HIV, the virus that causes AIDS, Acquired Immunodeficiency Syndrome, has become one of the world s most serious health and development challenges, since the first cases were reported in 1981: At the end of 2010, an estimated 34 million people were living with HIV globally, including 3.4 million children less than 15 years. The number of people newly infected in 2010 was 2.7 million. Almost all of those living with HIV (97%) reside in low and middle income countries, particularly in sub-Saharan Africa. Sub-Saharan Africa remained the most affected region in the global AIDS epidemic. This regions accounts more than two third (68%) of people living with HIV. Most children with HIV live in this region. Globally, the annual numbers of people newly infected with HIV continues to decline (Global HIV/AIDS Response progress report, 2011).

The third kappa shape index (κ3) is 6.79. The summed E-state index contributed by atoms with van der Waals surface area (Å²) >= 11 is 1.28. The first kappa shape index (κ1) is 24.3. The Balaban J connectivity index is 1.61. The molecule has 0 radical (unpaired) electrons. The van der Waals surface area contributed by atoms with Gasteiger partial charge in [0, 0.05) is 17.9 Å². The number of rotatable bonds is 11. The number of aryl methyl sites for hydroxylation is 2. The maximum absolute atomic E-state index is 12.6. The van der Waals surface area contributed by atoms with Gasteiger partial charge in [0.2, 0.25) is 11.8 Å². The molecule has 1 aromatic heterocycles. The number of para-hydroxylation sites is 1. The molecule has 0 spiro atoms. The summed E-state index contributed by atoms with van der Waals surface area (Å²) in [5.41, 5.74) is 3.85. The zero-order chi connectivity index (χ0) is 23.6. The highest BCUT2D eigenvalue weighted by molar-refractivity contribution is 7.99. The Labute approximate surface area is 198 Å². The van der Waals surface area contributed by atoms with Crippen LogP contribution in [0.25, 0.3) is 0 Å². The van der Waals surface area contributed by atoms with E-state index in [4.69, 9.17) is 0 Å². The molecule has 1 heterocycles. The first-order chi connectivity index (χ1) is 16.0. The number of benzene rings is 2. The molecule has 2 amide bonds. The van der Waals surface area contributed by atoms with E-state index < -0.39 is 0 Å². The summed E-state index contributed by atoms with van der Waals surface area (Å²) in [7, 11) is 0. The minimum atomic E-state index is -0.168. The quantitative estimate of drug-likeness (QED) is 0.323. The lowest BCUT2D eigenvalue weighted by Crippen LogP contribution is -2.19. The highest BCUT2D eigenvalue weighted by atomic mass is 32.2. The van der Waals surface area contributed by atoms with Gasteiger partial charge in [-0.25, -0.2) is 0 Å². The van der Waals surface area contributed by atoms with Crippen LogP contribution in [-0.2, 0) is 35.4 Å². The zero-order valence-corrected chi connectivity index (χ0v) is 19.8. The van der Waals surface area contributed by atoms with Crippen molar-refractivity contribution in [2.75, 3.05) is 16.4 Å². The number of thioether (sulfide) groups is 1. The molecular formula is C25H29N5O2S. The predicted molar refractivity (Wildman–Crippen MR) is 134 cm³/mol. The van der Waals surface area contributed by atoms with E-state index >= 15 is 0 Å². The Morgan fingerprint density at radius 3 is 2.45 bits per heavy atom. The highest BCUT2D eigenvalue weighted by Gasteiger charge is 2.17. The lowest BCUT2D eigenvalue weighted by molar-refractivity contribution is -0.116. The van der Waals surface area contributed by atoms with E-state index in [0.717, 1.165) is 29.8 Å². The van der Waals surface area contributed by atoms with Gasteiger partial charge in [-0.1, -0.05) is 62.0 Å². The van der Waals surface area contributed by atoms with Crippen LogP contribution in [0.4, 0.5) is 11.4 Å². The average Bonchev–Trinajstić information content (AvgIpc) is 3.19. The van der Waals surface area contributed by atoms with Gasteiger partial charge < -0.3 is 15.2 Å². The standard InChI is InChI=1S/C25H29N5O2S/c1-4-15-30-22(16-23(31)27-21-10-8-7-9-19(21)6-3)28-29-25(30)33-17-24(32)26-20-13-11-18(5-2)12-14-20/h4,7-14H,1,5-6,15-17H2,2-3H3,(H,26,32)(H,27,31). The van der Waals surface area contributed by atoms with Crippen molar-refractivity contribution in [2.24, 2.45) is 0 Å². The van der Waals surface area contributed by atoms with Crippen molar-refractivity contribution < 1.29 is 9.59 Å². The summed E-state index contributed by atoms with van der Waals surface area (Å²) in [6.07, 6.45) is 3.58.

Chapter 184.108.40.206, Household Food Insecurity Access Scale (HFIAS) for Measurement of Food Access: The full range of food insecurity and hunger cannot be captured by any single indicator. Instead, a household s level of food insecurity or hunger must be determined by obtaining information on a variety of specific conditions, experiences, and behaviors that serve as indicators of the varying degrees of severity of the condition (USAID, 1992). Because it is acomplex, multidimensional concept, measuring food insecurity has been an ongoing challenge to researchers and practitioners alike. Until very recently, most household-level measures of food access, such as income and caloric adequacy, have been technically difficult, data-intensive, and costly to collect. The household food insecurity access scale (HFIAS) which is an adaptation of the approach that used to estimate the prevalence of food security in the United States annually. The method is based on the idea that the experience of food insecurity (access) causes predictable reactions and responses that can be captured and quantified through a survey and summarized in a scale (Radimer et al., 1990) Based on this growing body of evidence, FANTA and its partners have identified a set of questions (Household Food Insecurity Access Scale Generic Questions) that have been used in several countries and appear to distinguish the food secure from the insecure households across different cultural contexts. These questions represent apparently universal domains of the household food insecurity (access) experience and can be used to assign households and populations along a continuum of severity, from food secure to severely food insecure (ibid). The questionnaire consists of nine occurrence questions that represent a generally increasing level of severity of food insecurity (access), and nine frequency-of-occurrence questions that are asked as a follow-up to each occurrence question to determine how often the condition occurred. The frequency-of-occurrence question is skipped if the respondent reports that the condition described in the corresponding occurrence question was not experienced in the previous four weeks (30 days). Some of the nine occurrence questions inquire about the respondents perceptions of food vulnerability or stress (e.g., did you worry that your household would not have enough food?) and others ask about the respondents behavioral responses to insecurity (e.g., did you or any household member have to eat fewer meals in a day because there was not enough food?). The questions address the situation of all household members and do not distinguish adults from children or adolescents. All of the occurrence questions ask whether the respondent or other household members either felt a certain way or performed a particular behavior over the previous four weeks (FANTA, 2004 and Coates, 2004). Some field validation studies of this approach to measuring food insecurity (access) more directly, by constructing measures based on households experience of the problem, have demonstrated the feasibility and usefulness of the approach in very different, developing country context(Coates et al., 2003). Generally, the household food insecurity access prevalence (HFIAP) indicator categorizes households into four levels of household food insecurity (access): food secure and mild, moderately and severely food insecure. Households are categorized as increasingly food insecure as they respond affirmatively to more severe conditions and/or experience those conditions more frequently (FANTA, 2007). A food secure household experiences none of the food insecurity (access) conditions, or just experiences worry, but rarely. A mildly food insecure (access) household worries about not having enough food sometimes or often, and/or is unable to eat preferred foods, and/or eats amore monotonous diet than desired and/or some foods considered undesirable, but only rarely. But it does not cut
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